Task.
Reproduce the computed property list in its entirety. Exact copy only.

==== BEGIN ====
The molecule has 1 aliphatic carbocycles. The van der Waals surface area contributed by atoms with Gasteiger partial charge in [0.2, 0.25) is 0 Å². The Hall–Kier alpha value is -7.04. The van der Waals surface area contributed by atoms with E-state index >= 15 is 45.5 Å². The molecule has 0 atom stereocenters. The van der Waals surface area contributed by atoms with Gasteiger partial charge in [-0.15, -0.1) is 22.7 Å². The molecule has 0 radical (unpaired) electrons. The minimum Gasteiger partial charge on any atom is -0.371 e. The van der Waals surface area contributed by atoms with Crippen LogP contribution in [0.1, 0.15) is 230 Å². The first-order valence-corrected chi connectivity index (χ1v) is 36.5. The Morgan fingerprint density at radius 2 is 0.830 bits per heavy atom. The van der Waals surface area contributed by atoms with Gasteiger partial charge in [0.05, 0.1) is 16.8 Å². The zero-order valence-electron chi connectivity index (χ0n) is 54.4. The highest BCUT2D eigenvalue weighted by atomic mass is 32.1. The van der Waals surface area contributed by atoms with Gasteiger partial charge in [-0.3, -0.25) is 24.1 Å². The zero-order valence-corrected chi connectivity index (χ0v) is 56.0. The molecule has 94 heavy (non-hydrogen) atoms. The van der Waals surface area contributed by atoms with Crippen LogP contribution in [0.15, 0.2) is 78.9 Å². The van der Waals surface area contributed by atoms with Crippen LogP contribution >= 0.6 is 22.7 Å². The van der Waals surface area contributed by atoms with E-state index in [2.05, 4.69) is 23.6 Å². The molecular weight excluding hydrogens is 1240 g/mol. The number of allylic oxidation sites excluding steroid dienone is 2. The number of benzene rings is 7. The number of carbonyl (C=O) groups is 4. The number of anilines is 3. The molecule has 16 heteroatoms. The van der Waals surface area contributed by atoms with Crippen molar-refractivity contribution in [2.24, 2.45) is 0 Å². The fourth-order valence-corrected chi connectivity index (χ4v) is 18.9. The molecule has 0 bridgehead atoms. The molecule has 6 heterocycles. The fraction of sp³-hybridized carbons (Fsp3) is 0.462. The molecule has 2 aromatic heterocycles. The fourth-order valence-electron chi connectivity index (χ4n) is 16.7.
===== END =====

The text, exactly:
The molecule has 1 aliphatic carbocycles. The van der Waals surface area contributed by atoms with Gasteiger partial charge in [0.2, 0.25) is 0 Å². The Hall–Kier alpha value is -7.04. The van der Waals surface area contributed by atoms with E-state index >= 15 is 45.5 Å². The molecule has 0 atom stereocenters. The van der Waals surface area contributed by atoms with Gasteiger partial charge in [-0.15, -0.1) is 22.7 Å². The molecule has 0 radical (unpaired) electrons. The minimum Gasteiger partial charge on any atom is -0.371 e. The van der Waals surface area contributed by atoms with Crippen LogP contribution in [0.1, 0.15) is 230 Å². The first-order valence-corrected chi connectivity index (χ1v) is 36.5. The Morgan fingerprint density at radius 2 is 0.830 bits per heavy atom. The van der Waals surface area contributed by atoms with Gasteiger partial charge in [0.05, 0.1) is 16.8 Å². The zero-order valence-electron chi connectivity index (χ0n) is 54.4. The highest BCUT2D eigenvalue weighted by atomic mass is 32.1. The van der Waals surface area contributed by atoms with Gasteiger partial charge in [-0.3, -0.25) is 24.1 Å². The zero-order valence-corrected chi connectivity index (χ0v) is 56.0. The molecule has 94 heavy (non-hydrogen) atoms. The van der Waals surface area contributed by atoms with Crippen LogP contribution in [0.15, 0.2) is 78.9 Å². The van der Waals surface area contributed by atoms with Crippen LogP contribution >= 0.6 is 22.7 Å². The van der Waals surface area contributed by atoms with E-state index in [2.05, 4.69) is 23.6 Å². The molecular weight excluding hydrogens is 1240 g/mol. The number of allylic oxidation sites excluding steroid dienone is 2. The number of benzene rings is 7. The number of carbonyl (C=O) groups is 4. The number of anilines is 3. The molecule has 16 heteroatoms. The van der Waals surface area contributed by atoms with Crippen molar-refractivity contribution in [2.24, 2.45) is 0 Å². The fourth-order valence-corrected chi connectivity index (χ4v) is 18.9. The molecule has 0 bridgehead atoms. The molecule has 6 heterocycles. The fraction of sp³-hybridized carbons (Fsp3) is 0.462. The molecule has 2 aromatic heterocycles. The fourth-order valence-electron chi connectivity index (χ4n) is 16.7.